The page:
Authors: Rochelle Maya Callen
Table of Contents
ASHES AND ICE
Rochelle Maya Callen
Copyright © 2013 (Rochelle Maya Callen and C&C Legacy Publishing)
All rights reserved. Except as permitted under U.S. Copyright Act of 1976, no part of this publication may be reproduced, distributed, or transmitted in any form or by any means, or stored in a database or retrieval system, without the prior written permission of the publisher.
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Book Cover Design by Damonza.com
Interior Design by Benjamin Carrancho
Editing by Annetta Ribken and Jennifer Wingard
First Edition: (February 4, 2013)
For my sister and best friend, Martina, her faith, spirit and laughter keep me grounded and keep me smiling. Her twinkling brown eyes remind me that miracles are possible.
For my mother, Erin, who is my hero in all ways. She took the broken pieces of our lives and made a masterpiece. Her strength was our fortress. She gave me wings when I was afraid to fly into the wide open sky.
For my daughter, Juliette, who is my sunshine. She is my life, my joy. Her existence challenges me to be better than who I am and to soar and dance in the moonlight, because I hope that one day she will reach for her dreams and dance with me.
I love you.
The stars are ours.
The girl’s glassy, dead eyes stare into me, through me, pierce me with a fierce urgency, with a wicked accusation. The blood is still on my hands.
Red hair, blue eyes, a constellation of freckles on pale skin. She was fragile and innocent, a lovely thing. That is what I think until I see the gashes on her wrists and throat. With her blood spilling out, she looks delicious. She’s mine. Possessiveness shocks me, stabs into me. I run, tearing away from a craving I don’t understand.
Breathless, I grit my teeth and run harder, faster.
My feet pound against the earth, away from the lifeless body and toward the lights of the city lingering on the horizon. Rot and death linger in my nostrils. Unscarred skin stretches taut over my freezing bones. Echoes of an empty memory reverberate in my mind, taunting me. The ice chases me, clutches me, and bites at my heels, sending shivers up my spine. The ice wants me back, but I run forward, toward the lights, toward the heat, toward a world that burns me, because I have no other choice.
The lights are so close. Heat scalds my skin.
Images race through my mind, paralyzing me. I skid to a stop, my boots digging into the mud. The vision’s blurred edges materialize into solid shapes.
A new horror rakes my insides. Desperation propels me forward; the pictures nagging at my seams threaten to tear me apart.
Scorching fire licks over my skin. In my vision, I contort like a vile, ugly creature, eyes as black as decay. My frame hunches over the small, dead girl, like a demon looming over a defenseless child. Her blood drips from my mouth.
I lick my lips and taste only salty sweat.
I run, desperate to trample the vision under my feet, to crush it deep into the ground.
I refuse to believe the image, refuse to acknowledge the monster within me demanding to be unleashed—and the possibility it has already been unbound. An unrelenting tide of fear washes over me. Past the denial, the fear, and the hope, I think I can still taste her.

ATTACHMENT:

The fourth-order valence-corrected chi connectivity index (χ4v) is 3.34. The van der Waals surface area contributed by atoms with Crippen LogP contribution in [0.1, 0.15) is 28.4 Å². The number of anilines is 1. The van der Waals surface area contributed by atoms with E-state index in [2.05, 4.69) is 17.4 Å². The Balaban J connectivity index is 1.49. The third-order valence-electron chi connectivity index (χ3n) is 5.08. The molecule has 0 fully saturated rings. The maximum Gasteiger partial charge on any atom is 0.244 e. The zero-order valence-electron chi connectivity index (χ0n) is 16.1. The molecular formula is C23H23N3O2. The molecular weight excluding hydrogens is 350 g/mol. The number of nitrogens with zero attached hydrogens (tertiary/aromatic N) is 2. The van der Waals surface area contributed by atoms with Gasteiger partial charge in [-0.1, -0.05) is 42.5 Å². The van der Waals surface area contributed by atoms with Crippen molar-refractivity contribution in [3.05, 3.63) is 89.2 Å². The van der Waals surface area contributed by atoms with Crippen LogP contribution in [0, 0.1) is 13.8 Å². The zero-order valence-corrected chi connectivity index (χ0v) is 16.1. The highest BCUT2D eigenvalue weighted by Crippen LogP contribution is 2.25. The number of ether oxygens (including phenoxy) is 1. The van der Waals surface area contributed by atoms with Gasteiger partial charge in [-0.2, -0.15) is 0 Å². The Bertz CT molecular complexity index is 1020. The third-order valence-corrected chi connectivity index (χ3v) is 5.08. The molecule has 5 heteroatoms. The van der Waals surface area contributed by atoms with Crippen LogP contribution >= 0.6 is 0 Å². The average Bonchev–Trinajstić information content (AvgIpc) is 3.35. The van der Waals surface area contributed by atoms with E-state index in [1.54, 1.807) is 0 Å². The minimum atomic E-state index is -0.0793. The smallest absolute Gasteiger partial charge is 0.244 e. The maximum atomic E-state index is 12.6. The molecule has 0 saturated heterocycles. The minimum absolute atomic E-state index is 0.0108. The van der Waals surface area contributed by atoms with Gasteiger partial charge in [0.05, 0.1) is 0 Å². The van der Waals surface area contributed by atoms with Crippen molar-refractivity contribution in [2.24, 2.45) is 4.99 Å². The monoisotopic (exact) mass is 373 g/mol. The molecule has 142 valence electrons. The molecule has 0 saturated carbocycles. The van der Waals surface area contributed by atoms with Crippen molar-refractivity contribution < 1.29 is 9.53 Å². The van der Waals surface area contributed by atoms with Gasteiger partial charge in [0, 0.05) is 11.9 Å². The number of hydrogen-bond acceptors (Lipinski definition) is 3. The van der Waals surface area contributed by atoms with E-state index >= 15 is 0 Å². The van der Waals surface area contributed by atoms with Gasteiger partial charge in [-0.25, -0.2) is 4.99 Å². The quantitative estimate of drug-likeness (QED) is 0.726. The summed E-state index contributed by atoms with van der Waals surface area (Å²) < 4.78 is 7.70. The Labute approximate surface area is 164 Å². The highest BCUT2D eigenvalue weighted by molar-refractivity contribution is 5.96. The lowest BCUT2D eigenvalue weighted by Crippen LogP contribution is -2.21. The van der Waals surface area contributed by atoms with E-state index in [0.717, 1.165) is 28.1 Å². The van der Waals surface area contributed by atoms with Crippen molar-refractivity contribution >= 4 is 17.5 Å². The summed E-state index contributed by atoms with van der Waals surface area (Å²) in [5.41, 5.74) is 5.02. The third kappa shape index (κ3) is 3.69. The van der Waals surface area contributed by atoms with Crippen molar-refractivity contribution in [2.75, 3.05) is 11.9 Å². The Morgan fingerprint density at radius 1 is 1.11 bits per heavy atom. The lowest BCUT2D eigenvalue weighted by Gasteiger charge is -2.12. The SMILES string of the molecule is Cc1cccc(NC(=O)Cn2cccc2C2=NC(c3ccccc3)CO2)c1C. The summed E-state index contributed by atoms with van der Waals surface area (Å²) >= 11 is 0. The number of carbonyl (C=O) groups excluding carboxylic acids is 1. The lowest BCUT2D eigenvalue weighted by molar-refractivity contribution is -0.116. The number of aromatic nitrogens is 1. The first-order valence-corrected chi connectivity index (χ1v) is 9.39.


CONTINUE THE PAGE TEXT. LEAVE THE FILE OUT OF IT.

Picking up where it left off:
The cold stillness inside me cracks open just as the lights of the city slam into me.
Tears burn. I never realized it before, but they do. Tears reach down my throat and settle in my gut until the pain cripples me. I clutch my stomach as I look into the casket. His face doesn’t even look the same. Bloated like a Mardi Gras float, discolored like a mannequin. This isn’t my father.
But it is.
If I have learned anything in my short life, it is this: funerals are bullshit. People dress in carefully pressed black suits. Parents give me “meaningful” nods as if that could ease the grief. It doesn’t.
Then there are the kids from school, the ones dragged along by their parents. People drag their kids along as if filling the church was a necessary thing. As if the more pews filled somehow expedite the dead’s trip to heaven. I doubt it does. Maybe some of the girls went shopping to buy just the right outfit so their cleavage to respectability ratio was just right, or their ass to waist ratio was cinched properly.
People sit in the pews dressed in their finest let’s-go-pay-our-respects-to-the-dead-guy-we-never-knew wear, smacking the gum in their mouths, cupping cellphones so they can LOL any comment buzzing in, and drumming their fingers because the pastor is going on too long. All they want to do is go home, sneak in a make-out session with their girlfriends, eat their dinners, and maybe catch a 7 o’clock movie.
I hate these kids. The ones who stare at me, roll their eyes, and yawn. The ones who trip me at school and slam me into lockers. The ones who sit in a pew, contributing to the headcount, while I sit up here in front, holding back the tears fighting to make their appearance. I swallow them down. I won’t cry. Not here. Not with these people.
Dad’s funeral should be an empty church with mom, his three brothers, and me. It should be the five of us having a messy, sloppy, sobbing affair where we cling to each other because we are all we have left. The marble floors should be slick with our tears. It isn’t. We sit here, straight backed, completely composed as if death is just a passing expiration date and our small, insignificant world has not been split open and left gaping.
I’m in my room, staring at the ceiling. The funeral service was hours ago.
The house feels empty and cold. I hear a stifled whimper from down the hall.
Probably crying into a pillow so the house can’t hear, but it can. It seems unfair she can’t wail aloud, so loud the house’s hundred-year-old studs tremble.